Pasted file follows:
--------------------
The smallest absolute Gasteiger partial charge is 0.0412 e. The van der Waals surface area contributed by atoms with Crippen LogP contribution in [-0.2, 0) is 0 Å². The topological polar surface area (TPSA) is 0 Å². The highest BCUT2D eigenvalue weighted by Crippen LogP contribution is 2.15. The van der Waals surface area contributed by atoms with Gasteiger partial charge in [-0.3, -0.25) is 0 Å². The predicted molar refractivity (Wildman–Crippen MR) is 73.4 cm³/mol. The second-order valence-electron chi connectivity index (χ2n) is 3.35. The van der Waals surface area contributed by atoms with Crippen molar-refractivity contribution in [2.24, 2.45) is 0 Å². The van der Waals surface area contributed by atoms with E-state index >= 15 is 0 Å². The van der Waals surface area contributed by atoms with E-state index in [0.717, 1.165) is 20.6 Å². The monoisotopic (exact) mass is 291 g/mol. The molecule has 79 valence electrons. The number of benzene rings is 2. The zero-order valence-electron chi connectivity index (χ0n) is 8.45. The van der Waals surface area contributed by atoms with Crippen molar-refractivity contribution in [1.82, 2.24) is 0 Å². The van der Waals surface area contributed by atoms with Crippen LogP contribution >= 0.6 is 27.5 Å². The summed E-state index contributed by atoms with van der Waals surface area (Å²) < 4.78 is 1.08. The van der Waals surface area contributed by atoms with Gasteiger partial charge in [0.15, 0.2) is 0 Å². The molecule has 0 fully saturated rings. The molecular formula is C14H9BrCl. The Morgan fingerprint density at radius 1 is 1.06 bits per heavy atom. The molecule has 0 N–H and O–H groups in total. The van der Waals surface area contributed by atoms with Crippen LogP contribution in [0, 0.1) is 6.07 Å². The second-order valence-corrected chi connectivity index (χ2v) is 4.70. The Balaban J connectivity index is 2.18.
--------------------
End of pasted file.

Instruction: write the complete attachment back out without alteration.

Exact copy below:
The smallest absolute Gasteiger partial charge is 0.0412 e. The van der Waals surface area contributed by atoms with Crippen LogP contribution in [-0.2, 0) is 0 Å². The topological polar surface area (TPSA) is 0 Å². The highest BCUT2D eigenvalue weighted by Crippen LogP contribution is 2.15. The van der Waals surface area contributed by atoms with Gasteiger partial charge in [-0.3, -0.25) is 0 Å². The predicted molar refractivity (Wildman–Crippen MR) is 73.4 cm³/mol. The second-order valence-electron chi connectivity index (χ2n) is 3.35. The van der Waals surface area contributed by atoms with Crippen molar-refractivity contribution in [2.24, 2.45) is 0 Å². The van der Waals surface area contributed by atoms with E-state index >= 15 is 0 Å². The van der Waals surface area contributed by atoms with E-state index in [0.717, 1.165) is 20.6 Å². The monoisotopic (exact) mass is 291 g/mol. The molecule has 79 valence electrons. The number of benzene rings is 2. The zero-order valence-electron chi connectivity index (χ0n) is 8.45. The van der Waals surface area contributed by atoms with Crippen molar-refractivity contribution in [1.82, 2.24) is 0 Å². The van der Waals surface area contributed by atoms with Crippen LogP contribution >= 0.6 is 27.5 Å². The summed E-state index contributed by atoms with van der Waals surface area (Å²) < 4.78 is 1.08. The van der Waals surface area contributed by atoms with Gasteiger partial charge in [0.15, 0.2) is 0 Å². The molecule has 0 fully saturated rings. The molecular formula is C14H9BrCl. The Morgan fingerprint density at radius 1 is 1.06 bits per heavy atom. The molecule has 0 N–H and O–H groups in total. The van der Waals surface area contributed by atoms with Crippen LogP contribution in [0, 0.1) is 6.07 Å². The second-order valence-corrected chi connectivity index (χ2v) is 4.70. The Balaban J connectivity index is 2.18.